John Fleck, director of the University of New Mexico’s water resources program, and Eric Kuhn, former general manager of the Colorado River District, used the opportunity to shop around a concept they call the “grand bargain,” which they say would address the basin’s fundamental imbalance between supply and demand.

In their new book “Science Be Dammed: How Ignoring Inconvenient Science Drained the Colorado River,” Fleck and Kuhn say scientists always have warned against promising too much water to too many people but were sidelined by politicians looking to grow crops and cities. That led to inflated figures in the Colorado River Compact of 1922 that plague water managers today. The original sin was putting more water on paper than existed in the real world.

That problem has been made clear by a 20-year drought that pushed the river’s biggest reservoirs – Lakes Mead and Powell – to their lowest collective volume since Powell filled in 1980. Studies show that climate change already is sapping the Colorado’s flow, accelerating evaporation and shrinking the snowpack that feeds it.

Lake Mead, the largest reservoir in the country, has been dropping for years, and if it dips too low, it could trigger a mandatory delivery cuts in the Lower Colorado River Basin. (Photo by Luke Runyon/KUNC)

The 1922 compact, which is considered the cornerstone of the “Law of the River,” split the Colorado River Basin into two legal and geographic entities: Upper (Colorado, Utah, Wyoming and New Mexico) and Lower (California, Arizona and Nevada). The compact promised each basin 7.5 million acre feet of water each year, to be split among the states of each basin. A later agreement promised Mexico 1.5 million acre feet of water from the river, without specifying which basin was responsible for delivering it.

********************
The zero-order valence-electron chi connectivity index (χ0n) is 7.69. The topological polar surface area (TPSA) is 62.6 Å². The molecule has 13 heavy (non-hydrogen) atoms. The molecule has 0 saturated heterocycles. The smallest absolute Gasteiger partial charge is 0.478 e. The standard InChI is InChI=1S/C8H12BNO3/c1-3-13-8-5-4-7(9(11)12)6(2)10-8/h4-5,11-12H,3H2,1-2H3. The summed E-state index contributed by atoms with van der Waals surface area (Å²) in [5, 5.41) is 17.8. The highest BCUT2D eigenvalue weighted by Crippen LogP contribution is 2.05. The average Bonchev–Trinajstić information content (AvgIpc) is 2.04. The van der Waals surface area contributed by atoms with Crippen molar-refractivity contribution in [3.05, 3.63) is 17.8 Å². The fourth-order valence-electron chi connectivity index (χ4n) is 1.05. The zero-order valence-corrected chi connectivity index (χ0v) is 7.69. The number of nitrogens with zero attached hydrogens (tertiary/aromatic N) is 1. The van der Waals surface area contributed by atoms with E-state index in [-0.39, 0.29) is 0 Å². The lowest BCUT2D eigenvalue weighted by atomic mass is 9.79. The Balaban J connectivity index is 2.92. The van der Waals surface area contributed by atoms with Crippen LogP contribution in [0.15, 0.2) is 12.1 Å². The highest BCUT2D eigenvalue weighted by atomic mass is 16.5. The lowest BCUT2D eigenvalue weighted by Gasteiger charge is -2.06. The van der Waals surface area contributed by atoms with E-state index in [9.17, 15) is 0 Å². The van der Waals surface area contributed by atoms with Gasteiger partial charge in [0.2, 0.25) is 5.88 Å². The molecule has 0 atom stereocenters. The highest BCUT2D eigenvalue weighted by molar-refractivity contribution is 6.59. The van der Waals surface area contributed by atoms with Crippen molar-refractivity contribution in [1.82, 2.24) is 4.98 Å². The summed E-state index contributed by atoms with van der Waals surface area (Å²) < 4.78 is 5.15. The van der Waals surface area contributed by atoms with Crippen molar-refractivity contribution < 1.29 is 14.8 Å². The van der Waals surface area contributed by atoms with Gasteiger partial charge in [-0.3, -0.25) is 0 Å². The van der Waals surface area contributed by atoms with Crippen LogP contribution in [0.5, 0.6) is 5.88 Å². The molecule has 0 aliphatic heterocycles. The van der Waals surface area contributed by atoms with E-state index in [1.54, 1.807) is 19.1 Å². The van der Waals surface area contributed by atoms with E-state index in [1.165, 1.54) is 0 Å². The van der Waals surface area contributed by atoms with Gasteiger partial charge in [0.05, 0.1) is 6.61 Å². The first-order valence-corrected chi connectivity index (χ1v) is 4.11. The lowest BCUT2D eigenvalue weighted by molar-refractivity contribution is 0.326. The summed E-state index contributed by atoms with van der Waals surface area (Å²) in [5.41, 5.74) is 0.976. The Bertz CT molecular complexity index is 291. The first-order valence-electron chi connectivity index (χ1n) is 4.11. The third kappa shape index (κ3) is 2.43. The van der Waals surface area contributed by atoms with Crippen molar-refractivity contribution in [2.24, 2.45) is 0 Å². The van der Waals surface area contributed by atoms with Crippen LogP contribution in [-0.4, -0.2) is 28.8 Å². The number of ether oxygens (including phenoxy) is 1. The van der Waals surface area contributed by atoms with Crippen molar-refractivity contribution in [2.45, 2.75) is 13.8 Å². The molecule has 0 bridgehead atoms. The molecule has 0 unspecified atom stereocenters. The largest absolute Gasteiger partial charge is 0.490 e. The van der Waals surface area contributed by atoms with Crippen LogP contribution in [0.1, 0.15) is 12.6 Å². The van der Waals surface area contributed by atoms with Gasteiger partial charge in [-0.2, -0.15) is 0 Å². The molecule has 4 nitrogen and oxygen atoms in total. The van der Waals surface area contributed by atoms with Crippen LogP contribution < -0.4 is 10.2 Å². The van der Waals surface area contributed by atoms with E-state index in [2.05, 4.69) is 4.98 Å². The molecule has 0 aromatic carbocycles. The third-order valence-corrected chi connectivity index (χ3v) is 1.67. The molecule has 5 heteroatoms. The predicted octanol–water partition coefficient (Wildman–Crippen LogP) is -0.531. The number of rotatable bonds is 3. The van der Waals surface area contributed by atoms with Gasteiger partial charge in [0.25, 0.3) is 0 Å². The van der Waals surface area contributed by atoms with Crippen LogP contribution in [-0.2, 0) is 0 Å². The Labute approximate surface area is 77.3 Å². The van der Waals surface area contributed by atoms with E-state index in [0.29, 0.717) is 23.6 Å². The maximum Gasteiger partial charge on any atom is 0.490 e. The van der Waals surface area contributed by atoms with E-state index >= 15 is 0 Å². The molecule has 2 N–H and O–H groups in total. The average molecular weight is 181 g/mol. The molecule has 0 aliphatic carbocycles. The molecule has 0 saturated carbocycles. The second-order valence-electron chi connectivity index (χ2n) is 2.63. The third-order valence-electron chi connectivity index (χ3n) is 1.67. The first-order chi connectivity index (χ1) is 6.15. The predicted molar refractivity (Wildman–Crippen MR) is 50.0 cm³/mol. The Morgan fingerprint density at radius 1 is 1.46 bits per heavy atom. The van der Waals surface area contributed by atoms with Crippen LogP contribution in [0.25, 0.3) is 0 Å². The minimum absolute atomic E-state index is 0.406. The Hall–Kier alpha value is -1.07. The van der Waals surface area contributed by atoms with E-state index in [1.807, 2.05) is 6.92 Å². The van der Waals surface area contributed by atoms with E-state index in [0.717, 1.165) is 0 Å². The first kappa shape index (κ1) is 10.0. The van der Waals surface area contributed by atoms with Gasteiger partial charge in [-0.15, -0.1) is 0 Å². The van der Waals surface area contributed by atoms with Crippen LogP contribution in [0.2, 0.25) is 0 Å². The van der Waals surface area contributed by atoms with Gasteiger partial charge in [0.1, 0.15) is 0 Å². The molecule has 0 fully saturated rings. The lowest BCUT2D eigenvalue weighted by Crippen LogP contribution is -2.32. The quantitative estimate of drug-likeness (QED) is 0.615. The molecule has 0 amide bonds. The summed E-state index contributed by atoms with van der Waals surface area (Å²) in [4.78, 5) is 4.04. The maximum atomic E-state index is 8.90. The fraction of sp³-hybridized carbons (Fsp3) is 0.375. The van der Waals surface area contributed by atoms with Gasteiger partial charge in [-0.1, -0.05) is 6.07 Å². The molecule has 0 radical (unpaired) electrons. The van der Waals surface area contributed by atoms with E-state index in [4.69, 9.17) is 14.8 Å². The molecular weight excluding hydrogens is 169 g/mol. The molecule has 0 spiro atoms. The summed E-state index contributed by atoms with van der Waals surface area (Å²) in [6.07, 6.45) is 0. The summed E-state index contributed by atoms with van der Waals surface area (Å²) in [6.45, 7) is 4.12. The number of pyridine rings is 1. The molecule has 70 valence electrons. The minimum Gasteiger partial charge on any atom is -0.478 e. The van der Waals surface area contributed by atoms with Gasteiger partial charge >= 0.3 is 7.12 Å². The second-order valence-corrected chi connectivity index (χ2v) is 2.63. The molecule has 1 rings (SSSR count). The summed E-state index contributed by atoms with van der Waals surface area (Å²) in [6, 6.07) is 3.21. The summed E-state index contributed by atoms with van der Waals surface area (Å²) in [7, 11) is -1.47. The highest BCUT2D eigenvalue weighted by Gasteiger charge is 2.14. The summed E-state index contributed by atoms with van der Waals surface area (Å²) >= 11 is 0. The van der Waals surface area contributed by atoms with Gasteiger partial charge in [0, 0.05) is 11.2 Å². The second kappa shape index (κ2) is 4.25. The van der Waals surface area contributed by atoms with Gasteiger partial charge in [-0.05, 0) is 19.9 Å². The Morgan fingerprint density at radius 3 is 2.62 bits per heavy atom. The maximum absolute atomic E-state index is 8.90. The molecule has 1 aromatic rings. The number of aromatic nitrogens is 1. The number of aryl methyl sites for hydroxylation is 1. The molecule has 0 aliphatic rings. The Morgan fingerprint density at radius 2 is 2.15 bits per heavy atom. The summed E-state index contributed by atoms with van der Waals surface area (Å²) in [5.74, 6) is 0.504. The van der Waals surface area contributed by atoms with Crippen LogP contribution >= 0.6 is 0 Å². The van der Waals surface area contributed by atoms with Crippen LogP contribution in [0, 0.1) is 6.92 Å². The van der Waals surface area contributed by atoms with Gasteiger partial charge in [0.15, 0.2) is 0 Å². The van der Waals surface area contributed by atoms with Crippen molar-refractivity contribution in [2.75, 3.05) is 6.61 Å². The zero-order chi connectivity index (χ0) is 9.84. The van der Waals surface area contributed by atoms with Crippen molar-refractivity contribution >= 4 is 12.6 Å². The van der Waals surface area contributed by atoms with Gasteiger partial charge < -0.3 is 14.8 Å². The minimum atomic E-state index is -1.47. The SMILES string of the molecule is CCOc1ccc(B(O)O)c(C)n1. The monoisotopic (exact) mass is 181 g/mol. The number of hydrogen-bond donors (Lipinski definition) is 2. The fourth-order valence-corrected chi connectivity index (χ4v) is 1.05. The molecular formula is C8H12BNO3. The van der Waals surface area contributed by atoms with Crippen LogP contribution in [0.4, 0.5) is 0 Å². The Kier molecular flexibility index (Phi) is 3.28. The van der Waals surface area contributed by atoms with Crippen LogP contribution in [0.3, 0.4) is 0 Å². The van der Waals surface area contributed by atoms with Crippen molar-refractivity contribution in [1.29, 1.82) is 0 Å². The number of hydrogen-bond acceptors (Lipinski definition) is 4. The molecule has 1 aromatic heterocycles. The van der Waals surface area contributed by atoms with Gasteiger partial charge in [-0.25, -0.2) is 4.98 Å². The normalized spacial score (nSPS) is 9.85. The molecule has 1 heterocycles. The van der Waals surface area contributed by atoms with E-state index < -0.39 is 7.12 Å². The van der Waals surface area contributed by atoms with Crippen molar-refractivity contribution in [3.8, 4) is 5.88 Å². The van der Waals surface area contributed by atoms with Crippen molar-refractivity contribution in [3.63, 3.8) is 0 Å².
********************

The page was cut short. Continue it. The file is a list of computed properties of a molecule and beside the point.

To get the compact signed, leaders in both basins agreed to measure the river’s flow at a place just downstream of where Glen Canyon Dam sits today and use it as a point of reference. If the amount of water measured at that point ever dipped below the contracted amount in subsequent years, the Lower Basin could call for its water, shutting off users in the Upper Basin if need be.

That hypothetical move is called a Compact Call, and if it happened, water managers worry it would set off a cascade of events across the Upper Basin, forcing cities, farmers and industry alike to cut some or all of their use. It would also likely throw all the Colorado River states into a prolonged fight before the Supreme Court.

Fleck and Kuhn say the grand bargain would rebalance some of the compact’s bad math. In it, the Lower Basin would agree to abandon that longstanding right to demand water from the Upper Basin if it runs short.

In exchange, the Upper Basin would agree to a cap on future water development. For more than a decade, the Upper Basin has used about 4.5 million acre-feet of water annually, well below its compact cap of 7.5 million. But a slate of projects in the Upper Basin represent an attempt to tap into that unused entitlement.

Capping the Upper Basin’s usage and removing the Lower Basin’s ability to call for water would make the whole system more resilient, Fleck said.

“Then both sides are giving up a cherished right and (agreeing to) a compromise that has the potential to then bring some stability and balance in the long run and remove a lot of the risk of really catastrophic conflict,” he said.

The threat of a compact call from the Lower Basin and the visions of big new reservoirs in the Upper Basin are driving all kinds of self-serving behavior, Fleck said.